Patagonia is wild and raw. A special place where nature can still be seen in all its glory. Every year, thousands of adventure travelers head to southern Chile and Argentina to check out the natural wonders found here. Animals like llamas, guanaco, rhea (a small wild ostrich) and the elusive puma are indigenous to Patagonia. The beautiful snow-capped Andes mountains backdrop icey blue glaciers and grassland pastures as far as the eye can see. And travelers can truly experience the region - in, on, and around it - to their heart's content.
So where do you stay in a place like this if you're not exactly the camping type? The wilderness of Patagonia is so unspoiled you might think the only places to stay in the national parks of Torres del Paine in Chile would be campgrounds or the backpacker refugios favored by hikers and climbers doing the popular "W" trail. Not at all. Turns out, even outdoorsy, day-packers like a little luxury now and then.
There are enough accommodations in or near Torres del Paine to satisfy most travelers. Although when I travel, I like my hotel to match my trip. If it's an "active" trip and I'm hiking all day, or even lightly exploring the park in and out of a dusty car, I wouldn't feel comfortable in an over-the-top luxury hotel, nor have the time to enjoy it. But how about sustainable, stylish digs in domes designed for nature-lovers? Now you're talking.
That's EcoCamp. Glamorous camping - glamping - in roomy, well-appointed and eco-friendly geodesic domes located in the choicest spot you can imagine - at the foothills of Las Torres with a clear view of the granite towers that give the Park its name. The fact that they're the greenest hotel in Patagonia is icing on the cake.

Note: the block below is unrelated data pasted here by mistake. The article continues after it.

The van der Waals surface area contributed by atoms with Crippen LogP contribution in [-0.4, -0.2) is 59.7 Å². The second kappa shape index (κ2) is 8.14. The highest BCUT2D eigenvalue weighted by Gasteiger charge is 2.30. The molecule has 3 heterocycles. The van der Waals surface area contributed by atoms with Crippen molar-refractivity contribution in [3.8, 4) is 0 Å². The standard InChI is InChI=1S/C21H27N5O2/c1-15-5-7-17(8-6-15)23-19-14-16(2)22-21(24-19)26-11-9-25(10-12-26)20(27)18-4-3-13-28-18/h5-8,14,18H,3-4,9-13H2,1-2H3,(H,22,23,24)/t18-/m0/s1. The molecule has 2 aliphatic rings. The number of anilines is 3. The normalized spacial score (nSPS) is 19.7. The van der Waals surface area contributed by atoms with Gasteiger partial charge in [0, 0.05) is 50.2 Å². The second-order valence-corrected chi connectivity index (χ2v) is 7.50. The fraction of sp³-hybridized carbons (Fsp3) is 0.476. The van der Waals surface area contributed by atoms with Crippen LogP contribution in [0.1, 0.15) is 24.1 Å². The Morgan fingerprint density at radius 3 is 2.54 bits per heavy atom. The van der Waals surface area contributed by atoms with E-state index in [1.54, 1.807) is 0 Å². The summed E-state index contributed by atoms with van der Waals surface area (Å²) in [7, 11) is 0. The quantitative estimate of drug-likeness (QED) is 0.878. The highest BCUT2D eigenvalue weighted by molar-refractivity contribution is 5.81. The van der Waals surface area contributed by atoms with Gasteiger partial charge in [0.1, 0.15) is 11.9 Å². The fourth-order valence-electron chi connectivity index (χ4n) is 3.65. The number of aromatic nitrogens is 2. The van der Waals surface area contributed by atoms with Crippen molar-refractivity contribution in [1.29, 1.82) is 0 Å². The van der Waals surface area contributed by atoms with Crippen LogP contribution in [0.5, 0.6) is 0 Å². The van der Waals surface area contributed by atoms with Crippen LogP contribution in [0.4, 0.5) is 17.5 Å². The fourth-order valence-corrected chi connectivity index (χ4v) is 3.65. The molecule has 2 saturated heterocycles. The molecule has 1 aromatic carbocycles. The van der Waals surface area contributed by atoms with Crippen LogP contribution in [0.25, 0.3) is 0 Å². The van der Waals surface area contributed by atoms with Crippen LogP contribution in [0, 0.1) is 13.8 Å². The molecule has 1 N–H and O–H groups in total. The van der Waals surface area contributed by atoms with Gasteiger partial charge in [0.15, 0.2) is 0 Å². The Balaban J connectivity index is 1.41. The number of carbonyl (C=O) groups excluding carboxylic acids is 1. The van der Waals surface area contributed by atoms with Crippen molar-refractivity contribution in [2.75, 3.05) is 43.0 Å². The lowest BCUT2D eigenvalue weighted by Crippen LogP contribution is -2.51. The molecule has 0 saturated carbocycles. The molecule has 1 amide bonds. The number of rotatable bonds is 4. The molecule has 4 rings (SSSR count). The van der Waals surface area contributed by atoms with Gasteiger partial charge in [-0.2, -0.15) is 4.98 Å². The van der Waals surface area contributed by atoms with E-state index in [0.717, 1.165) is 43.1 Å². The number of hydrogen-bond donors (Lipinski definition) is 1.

We stayed here recently in early March and had the opportunity to review EcoCamp Patagonia. It was easy to see why autumn here is one of the busiest times of the year.
The Geodome Accommodations
The Community Domes
For all of the personal touches, they manage to infuse your stay with a sense of community and the sharing of those experiences among guests, proving hands down that eco can not only be comfy, but also a transformative - even luxurious - experience. Clearly, EcoCamp is doing eco right.
Read my full review of EcoCamp here.
(We were guests of EcoCamp and Cascada during our stay in Torres del Paine. As always, all opinions are our own based on our first-hand experience.)
If You Go:
EcoCamp offers semi-private transportation from the airport in Punta Arenas, Chile included in the EcoCamp package you buy. The trip from Punta Arenas to Torres del Paine is approximately a 6-hour trip. Packages include all meals and guided tours. For specific info about the activities included in the EcoCamp programs, check out their Activities page.
What do think of Glamping? Have you stayed in an eco-friendly lodge or hotel before? I'd love to hear of your experience in the comments below.